Application of PSM in primary care
PSM and primary care medicine have maintained a close relationship. In 1978, the late Prof. Suzuki, as a board member of the Japan Primary Care Association (JPCA), was thoroughly engaged in the establishment of this relationship. Prof. Michio Hongo (Tohoku University) has inherited this role. In addition, the late Prof. Ikemi chaired the 5th Congress of the JPCA in 1982, where the main theme was “The practice of holistic medicine in primary care.”
Michael Balint emphasized the need to “cultivate intrapersonal communication between patients and physicians for good treatment from the biopsychosocial point of view.” He also stated that, compared with psychiatrists, general practitioners with PSM skills would be able to provide more appropriate therapy to patients with common diseases. Systematic collaboration between primary care medicine and PSM is expected to become more important in the near future.
Importance of joint meetings of PSM related societies
As previously mentioned, there are five major PSM societies in Japan. The 1st joint congress of these five societies was held on June 6–7, 2009 at the Tokyo International Forum (Fig. 4). The participating societies were as follows (in order of establishment): the Japanese Society of Psychosomatic Medicine (JSPM; 1959, 3,776 members at that time); the Japanese Society of Psychosomatic Obstetrics and Gynecology (JSPOG; 1972, 671 members); the Japanese Society of Psychosomatic Pediatric Medicine (JSPPM; 1983, 800 members); the Japanese Society of Psychosomatic Dental Medicine (JSPDM; 1985, 565 members); and the Japanese Society of Psychosomatic Internal Medicine (JSPIM; 1996, 1,280 members).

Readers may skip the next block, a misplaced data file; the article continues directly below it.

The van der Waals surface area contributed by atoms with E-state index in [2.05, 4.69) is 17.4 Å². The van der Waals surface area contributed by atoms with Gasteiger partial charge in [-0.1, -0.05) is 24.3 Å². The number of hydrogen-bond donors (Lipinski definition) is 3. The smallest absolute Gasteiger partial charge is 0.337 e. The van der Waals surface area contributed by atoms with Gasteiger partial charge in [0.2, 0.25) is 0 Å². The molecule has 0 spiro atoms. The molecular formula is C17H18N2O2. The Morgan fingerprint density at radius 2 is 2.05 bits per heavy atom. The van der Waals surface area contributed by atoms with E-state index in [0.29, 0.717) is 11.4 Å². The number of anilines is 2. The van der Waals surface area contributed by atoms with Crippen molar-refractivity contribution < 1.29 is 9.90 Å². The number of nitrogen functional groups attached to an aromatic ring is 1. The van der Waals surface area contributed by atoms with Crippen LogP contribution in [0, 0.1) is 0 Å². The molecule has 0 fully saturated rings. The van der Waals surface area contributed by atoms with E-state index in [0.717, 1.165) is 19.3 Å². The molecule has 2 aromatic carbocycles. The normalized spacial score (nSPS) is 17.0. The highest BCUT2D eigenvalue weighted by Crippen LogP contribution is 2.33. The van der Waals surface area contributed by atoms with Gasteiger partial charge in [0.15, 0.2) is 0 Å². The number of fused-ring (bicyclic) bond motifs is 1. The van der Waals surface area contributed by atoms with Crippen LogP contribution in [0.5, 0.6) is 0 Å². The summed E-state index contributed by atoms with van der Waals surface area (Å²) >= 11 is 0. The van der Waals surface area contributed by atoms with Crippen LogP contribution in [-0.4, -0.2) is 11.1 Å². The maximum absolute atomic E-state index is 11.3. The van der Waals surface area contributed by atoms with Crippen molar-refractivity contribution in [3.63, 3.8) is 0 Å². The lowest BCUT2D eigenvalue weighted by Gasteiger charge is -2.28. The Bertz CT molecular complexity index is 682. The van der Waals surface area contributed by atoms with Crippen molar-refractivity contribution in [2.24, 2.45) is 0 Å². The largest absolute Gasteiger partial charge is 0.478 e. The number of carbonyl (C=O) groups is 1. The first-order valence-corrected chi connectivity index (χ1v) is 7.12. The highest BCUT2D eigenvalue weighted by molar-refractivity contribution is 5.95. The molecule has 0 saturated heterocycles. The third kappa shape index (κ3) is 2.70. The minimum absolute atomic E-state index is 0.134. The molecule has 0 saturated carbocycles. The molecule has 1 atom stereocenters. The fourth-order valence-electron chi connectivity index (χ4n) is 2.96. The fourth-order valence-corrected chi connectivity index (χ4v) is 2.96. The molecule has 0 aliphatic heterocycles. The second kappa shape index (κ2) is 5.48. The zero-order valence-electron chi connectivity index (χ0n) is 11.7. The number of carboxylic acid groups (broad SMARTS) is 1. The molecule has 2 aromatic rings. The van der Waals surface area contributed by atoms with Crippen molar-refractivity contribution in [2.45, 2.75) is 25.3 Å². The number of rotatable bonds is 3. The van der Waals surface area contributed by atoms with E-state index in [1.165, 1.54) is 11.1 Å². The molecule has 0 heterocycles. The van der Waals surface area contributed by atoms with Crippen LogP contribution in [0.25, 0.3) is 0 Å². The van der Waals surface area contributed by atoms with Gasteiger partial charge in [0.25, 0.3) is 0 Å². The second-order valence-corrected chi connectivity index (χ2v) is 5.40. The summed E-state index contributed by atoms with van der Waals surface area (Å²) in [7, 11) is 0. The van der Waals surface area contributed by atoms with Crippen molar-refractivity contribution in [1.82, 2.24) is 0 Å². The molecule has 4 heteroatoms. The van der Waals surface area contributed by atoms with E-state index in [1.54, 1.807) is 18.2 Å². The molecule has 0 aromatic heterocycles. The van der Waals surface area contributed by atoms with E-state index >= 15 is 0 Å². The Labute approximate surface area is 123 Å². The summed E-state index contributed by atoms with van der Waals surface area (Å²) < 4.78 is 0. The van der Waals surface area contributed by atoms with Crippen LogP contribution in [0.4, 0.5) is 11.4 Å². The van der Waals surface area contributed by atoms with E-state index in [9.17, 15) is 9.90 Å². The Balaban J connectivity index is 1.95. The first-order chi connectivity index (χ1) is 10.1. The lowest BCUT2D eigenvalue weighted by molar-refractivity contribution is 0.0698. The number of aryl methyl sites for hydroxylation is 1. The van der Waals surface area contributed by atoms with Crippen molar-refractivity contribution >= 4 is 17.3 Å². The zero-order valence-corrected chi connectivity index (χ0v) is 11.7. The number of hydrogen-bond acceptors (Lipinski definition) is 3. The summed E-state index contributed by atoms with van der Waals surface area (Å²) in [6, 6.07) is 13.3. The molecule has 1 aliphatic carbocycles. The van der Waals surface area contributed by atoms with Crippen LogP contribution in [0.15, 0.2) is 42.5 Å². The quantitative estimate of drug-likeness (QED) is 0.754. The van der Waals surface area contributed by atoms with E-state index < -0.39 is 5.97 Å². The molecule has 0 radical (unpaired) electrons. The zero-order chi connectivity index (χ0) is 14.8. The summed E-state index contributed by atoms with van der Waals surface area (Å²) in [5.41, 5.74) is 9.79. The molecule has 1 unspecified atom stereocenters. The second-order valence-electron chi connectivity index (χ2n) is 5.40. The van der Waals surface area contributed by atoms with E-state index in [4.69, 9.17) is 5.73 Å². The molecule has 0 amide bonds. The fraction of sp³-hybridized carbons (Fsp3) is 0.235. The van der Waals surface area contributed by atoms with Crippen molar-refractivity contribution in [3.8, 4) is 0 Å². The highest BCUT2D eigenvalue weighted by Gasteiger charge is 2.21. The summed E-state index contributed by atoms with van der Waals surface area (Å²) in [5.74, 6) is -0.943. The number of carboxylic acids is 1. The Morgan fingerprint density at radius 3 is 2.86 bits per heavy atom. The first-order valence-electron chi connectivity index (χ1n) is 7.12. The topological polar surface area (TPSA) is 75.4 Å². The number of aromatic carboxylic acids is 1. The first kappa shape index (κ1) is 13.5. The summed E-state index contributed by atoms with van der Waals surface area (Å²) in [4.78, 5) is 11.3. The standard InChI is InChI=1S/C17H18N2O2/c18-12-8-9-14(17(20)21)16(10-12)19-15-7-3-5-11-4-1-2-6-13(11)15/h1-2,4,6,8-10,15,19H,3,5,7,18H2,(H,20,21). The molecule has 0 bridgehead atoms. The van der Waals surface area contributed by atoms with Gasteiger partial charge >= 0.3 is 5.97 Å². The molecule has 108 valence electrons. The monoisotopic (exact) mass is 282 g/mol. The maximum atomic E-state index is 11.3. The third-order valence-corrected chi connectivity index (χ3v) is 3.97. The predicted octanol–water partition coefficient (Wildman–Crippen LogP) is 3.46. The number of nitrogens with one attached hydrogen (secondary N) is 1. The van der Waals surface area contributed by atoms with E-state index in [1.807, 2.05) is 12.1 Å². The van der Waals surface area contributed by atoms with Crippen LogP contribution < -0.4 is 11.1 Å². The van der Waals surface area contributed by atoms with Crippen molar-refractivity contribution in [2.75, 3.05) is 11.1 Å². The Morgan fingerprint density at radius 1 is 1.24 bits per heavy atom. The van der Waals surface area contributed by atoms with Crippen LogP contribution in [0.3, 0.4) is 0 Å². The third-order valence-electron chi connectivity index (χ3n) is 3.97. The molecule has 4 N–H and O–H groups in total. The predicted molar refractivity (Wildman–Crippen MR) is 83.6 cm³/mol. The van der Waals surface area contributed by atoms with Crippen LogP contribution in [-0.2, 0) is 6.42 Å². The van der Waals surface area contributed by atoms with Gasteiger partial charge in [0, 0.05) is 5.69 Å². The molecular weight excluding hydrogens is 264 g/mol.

Very little member overlap was observed between the five societies. The total number of members of all five societies was 7,092. The main theme was “The important role of psychosomatic medicine in modern medical care in the near future,” and the subthemes of each society included “The lifecycle and psychosomatic medicine” (JSPOG), “The carryover of children’s psychosomatic diseases” (JSPPM), and “Aim to be a good clinician” (JSPIM).
To further develop PSM throughout Japan, it is desirable to organize joint congresses between these five related societies with the common theme of deepening and promoting relationships and interaction. Examples of cross-sectional themes could include “Lifestyle-related diseases and PSM”, “Holistic medicine in clinical medicine”, and “Gender-based medicine and PSM”. Innovative prospects can be expected only through the participation of these five societies.
Construction of networks and enlightening activities
Recently, various symposiums and meetings have been organized by young PSM physicians, especially in the field of respiratory medicine, which should be highly welcomed. These young physicians are expected to provide unique ideas for enlightening activities and the construction of networks. Opportunities for success should be provided for young physicians by the board of trustees of both the JSPM and the JSPIM.